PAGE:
This text is taken from an email received from Mr. Gair in Summer 2004. Mr Gair was Station Manager of Ince 'B' Power Station from early construction in 1974, through the commissioning period and eventually full commercial operation. He retired in 1986.

The theory that Ince B was simply a job creation scheme is incorrect, although how this myth came about is easy to understand. Ince B was part of a dash for oil in the 1960s, similar to the dash for gas in the '90s and its economic case envisaged base load running.

The C.E.G.B. built a number of large oil fired installations with close proximity to refineries, like Fawley, Pembroke, Grain, and Littlebrook D. Some coal stations were converted including Ince A. The Scottish board were also following the same policy. During the 1960s, due to the rapid growth in the demand for petroleum products, the oil industry found itself with an abundance of heavy oil residues. This material was very suitable as a cheap, high calorific fuel for electricity generation. So oil became a significant part of a multiple fuel philosophy for our industry. Fuel is, of course, a major part of electricity production costs.

Whilst Ince B was justified at the time by the fuel policy, it was not the preferred site by the C.E.G.B.  Political influence was applied to build it in the North West, leading perhaps to the job myth. But the government certainly did not have the power or the intent to compel us to build power stations we did not think we needed.

By the early '70s, things began to go wrong for oil generation. The war in the Middle East and the emergence of a stronger organisation of the OPEC countries pushed up the price of crude oil dramatically and precipitated a world economic slump. Oil is priced in dollars so even our own North Sea developments were not immune to this inflation. New refinery cracking technology was developed which enabled better distillation of light fractions from crude oil and led to less interest in selling residuals. Heavy political pressure from environmental groups and internationally, began to cause problems because of the sulphur content of the oil and the alleged damage from acid rain. Ince B was in a position of being the least able to resist these pressures for several reasons.

The construction time was very extended. The transmission system was not adequate to handle the flow from the North, to the high demand area of the South East, after the commissioning of over three thousand megawatts of nuclear capacity. The Board decided to enter into long term fixed price coal contracts with the National Coal Board in return for a guaranteed usage. This limited the amount of oil required to meet demand, and Ince was last in the chain to be offered load. The Parsons' 500MW electrical rotors were found to have a generic fault requiring lengthy returns to the manufacturers works. The two national spares were soon absorbed. Since coal was now the preferred fuel, Ratcliffe was given priority over Ince when the failures became overwhelming.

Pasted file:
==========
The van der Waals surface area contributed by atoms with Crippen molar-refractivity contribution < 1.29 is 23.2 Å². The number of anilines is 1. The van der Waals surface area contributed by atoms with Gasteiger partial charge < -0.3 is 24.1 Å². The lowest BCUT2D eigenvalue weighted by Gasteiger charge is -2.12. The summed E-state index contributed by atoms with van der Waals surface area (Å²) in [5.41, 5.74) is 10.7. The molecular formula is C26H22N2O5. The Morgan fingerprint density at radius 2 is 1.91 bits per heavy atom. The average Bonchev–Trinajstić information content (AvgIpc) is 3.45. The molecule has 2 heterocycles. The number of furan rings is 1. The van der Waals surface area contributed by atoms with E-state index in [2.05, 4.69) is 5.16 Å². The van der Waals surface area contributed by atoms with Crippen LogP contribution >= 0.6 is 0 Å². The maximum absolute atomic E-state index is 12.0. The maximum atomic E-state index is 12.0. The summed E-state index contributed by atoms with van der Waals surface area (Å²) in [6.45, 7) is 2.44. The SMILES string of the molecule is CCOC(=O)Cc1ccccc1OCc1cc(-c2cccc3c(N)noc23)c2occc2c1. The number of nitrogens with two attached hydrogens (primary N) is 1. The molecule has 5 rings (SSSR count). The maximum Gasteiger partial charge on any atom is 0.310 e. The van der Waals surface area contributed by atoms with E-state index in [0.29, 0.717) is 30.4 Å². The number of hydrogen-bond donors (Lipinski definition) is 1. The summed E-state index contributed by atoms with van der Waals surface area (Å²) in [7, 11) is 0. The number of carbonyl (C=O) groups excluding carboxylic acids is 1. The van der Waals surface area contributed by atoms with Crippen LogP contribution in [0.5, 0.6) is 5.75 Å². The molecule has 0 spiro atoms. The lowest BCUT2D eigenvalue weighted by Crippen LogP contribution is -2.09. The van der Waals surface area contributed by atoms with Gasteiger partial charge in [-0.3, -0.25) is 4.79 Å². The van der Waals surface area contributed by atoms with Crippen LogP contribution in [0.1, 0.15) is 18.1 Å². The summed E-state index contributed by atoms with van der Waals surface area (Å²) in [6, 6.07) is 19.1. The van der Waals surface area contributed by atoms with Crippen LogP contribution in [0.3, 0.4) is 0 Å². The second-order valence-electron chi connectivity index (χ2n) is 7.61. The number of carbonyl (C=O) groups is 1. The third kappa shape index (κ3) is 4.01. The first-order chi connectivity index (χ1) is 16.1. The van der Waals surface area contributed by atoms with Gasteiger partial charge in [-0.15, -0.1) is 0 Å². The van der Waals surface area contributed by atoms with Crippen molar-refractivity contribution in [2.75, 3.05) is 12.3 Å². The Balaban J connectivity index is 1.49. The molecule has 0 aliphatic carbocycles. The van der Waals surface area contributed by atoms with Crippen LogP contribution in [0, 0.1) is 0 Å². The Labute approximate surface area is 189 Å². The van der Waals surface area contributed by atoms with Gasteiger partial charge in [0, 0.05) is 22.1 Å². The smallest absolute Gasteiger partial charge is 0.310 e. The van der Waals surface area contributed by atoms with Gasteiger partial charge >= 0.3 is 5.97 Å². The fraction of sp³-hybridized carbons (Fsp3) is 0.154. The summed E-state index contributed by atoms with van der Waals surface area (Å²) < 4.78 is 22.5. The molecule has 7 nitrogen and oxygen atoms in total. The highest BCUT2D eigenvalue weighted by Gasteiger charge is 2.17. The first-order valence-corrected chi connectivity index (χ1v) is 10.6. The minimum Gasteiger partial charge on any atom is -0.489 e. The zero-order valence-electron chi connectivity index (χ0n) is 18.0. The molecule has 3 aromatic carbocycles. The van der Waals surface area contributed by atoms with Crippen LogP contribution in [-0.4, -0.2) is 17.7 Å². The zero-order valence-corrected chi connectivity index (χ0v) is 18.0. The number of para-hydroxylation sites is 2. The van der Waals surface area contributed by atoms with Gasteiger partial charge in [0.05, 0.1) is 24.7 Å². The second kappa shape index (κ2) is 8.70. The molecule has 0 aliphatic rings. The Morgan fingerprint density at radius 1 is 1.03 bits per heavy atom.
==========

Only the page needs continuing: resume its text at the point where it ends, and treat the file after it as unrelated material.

Some comment may be appropriate on the subject of the lengthy construction period, and it is true to say that this was basically due to low construction staff productivity. The situation was so difficult that at one time, serious consideration was given to abandoning the project altogether. On my appointment in October 1974, I was unable to gain access to the site because of extensive picketing, and had to hire some hotel rooms in Chester to make a start on planning. The basic contract strategy adopted by the construction department was a failure. Previous experience at earlier sites had been beset with deep unrest amongst the work force arising from relative pay disputes. It was decided that the problem arose from the large number of different contractors employed on site. So a way was to seek to minimise the number of site contractors and a fully reimbursable contract was devised for Ince.

Only four erection contractors were selected and charged with building all the station. Supply contractors were required to submit detailed erection specifications for their equipment for use by the four main erection companies. However, the erection group argued that they could not offer a fixed tender price under this arrangement and it was agreed that their costs would be fully reimbursable. Labour was largely recruited locally. In retrospect, it was clearly unreasonable to say to the work force, work hard to finish the job and be out of work sooner.

Every effort was made by staff to extend the work. And, the key point is that under that arrangement, the erection management had no incentive, indeed had the reverse incentive, to apply discipline.

From my personal point of view, at the time of my appointment, I thought the Region had left it a bit late to fill the post. Later, it was clear that the length of time to complete the station would make it difficult for me to say that we had not had sufficient time to prepare. It was pleasing therefore, that when we were required to run as much as possible in an exact year starting in March 1984, that the station and the staff acquitted themselves very well. We achieved a record for our size of six billion units, at the highest thermal efficiency in the country after Pembroke. Pembroke of course, had the big advantage of seawater cooling whilst we had a cooling tower. END